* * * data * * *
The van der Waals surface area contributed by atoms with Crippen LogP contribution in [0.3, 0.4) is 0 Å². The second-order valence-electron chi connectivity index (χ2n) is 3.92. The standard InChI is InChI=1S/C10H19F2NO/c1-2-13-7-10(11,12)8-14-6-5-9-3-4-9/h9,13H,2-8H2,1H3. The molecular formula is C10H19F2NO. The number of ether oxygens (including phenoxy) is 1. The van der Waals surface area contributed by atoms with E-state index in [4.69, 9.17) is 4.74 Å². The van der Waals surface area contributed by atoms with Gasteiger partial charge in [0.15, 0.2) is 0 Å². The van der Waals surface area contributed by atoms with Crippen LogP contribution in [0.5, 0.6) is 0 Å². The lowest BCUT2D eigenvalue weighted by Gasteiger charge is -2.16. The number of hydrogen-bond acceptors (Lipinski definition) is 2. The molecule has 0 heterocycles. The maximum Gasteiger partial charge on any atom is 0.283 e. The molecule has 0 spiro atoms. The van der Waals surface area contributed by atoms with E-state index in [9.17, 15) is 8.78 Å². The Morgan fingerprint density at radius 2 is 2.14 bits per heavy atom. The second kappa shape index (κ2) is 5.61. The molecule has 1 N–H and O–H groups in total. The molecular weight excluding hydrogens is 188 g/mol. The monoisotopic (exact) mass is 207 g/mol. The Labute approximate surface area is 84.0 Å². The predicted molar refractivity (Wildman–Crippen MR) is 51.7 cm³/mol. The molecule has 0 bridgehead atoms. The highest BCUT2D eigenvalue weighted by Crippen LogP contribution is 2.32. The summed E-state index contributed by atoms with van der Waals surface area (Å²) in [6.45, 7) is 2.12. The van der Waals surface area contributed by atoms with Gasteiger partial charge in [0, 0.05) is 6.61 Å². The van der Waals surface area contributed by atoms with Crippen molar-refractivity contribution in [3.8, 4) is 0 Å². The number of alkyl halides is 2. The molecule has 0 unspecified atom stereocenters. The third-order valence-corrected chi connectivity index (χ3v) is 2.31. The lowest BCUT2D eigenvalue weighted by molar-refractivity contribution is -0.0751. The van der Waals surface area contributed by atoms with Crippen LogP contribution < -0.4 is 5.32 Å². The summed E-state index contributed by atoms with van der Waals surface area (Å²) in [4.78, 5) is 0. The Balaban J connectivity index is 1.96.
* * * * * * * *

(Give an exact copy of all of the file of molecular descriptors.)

The van der Waals surface area contributed by atoms with Crippen LogP contribution in [0.3, 0.4) is 0 Å². The second-order valence-electron chi connectivity index (χ2n) is 3.92. The standard InChI is InChI=1S/C10H19F2NO/c1-2-13-7-10(11,12)8-14-6-5-9-3-4-9/h9,13H,2-8H2,1H3. The molecular formula is C10H19F2NO. The number of ether oxygens (including phenoxy) is 1. The van der Waals surface area contributed by atoms with E-state index in [4.69, 9.17) is 4.74 Å². The van der Waals surface area contributed by atoms with Gasteiger partial charge in [0.15, 0.2) is 0 Å². The van der Waals surface area contributed by atoms with Crippen LogP contribution in [0.5, 0.6) is 0 Å². The lowest BCUT2D eigenvalue weighted by Gasteiger charge is -2.16. The number of hydrogen-bond acceptors (Lipinski definition) is 2. The molecule has 0 heterocycles. The maximum Gasteiger partial charge on any atom is 0.283 e. The molecule has 0 spiro atoms. The van der Waals surface area contributed by atoms with E-state index in [9.17, 15) is 8.78 Å². The Morgan fingerprint density at radius 2 is 2.14 bits per heavy atom. The second kappa shape index (κ2) is 5.61. The molecule has 1 N–H and O–H groups in total. The molecular weight excluding hydrogens is 188 g/mol. The monoisotopic (exact) mass is 207 g/mol. The Labute approximate surface area is 84.0 Å². The predicted molar refractivity (Wildman–Crippen MR) is 51.7 cm³/mol. The molecule has 0 bridgehead atoms. The highest BCUT2D eigenvalue weighted by Crippen LogP contribution is 2.32. The summed E-state index contributed by atoms with van der Waals surface area (Å²) in [6.45, 7) is 2.12. The van der Waals surface area contributed by atoms with Gasteiger partial charge in [0, 0.05) is 6.61 Å². The van der Waals surface area contributed by atoms with Crippen molar-refractivity contribution in [3.8, 4) is 0 Å². The number of alkyl halides is 2. The molecule has 0 unspecified atom stereocenters. The third-order valence-corrected chi connectivity index (χ3v) is 2.31. The lowest BCUT2D eigenvalue weighted by molar-refractivity contribution is -0.0751. The van der Waals surface area contributed by atoms with Crippen LogP contribution < -0.4 is 5.32 Å². The summed E-state index contributed by atoms with van der Waals surface area (Å²) in [4.78, 5) is 0. The Balaban J connectivity index is 1.96.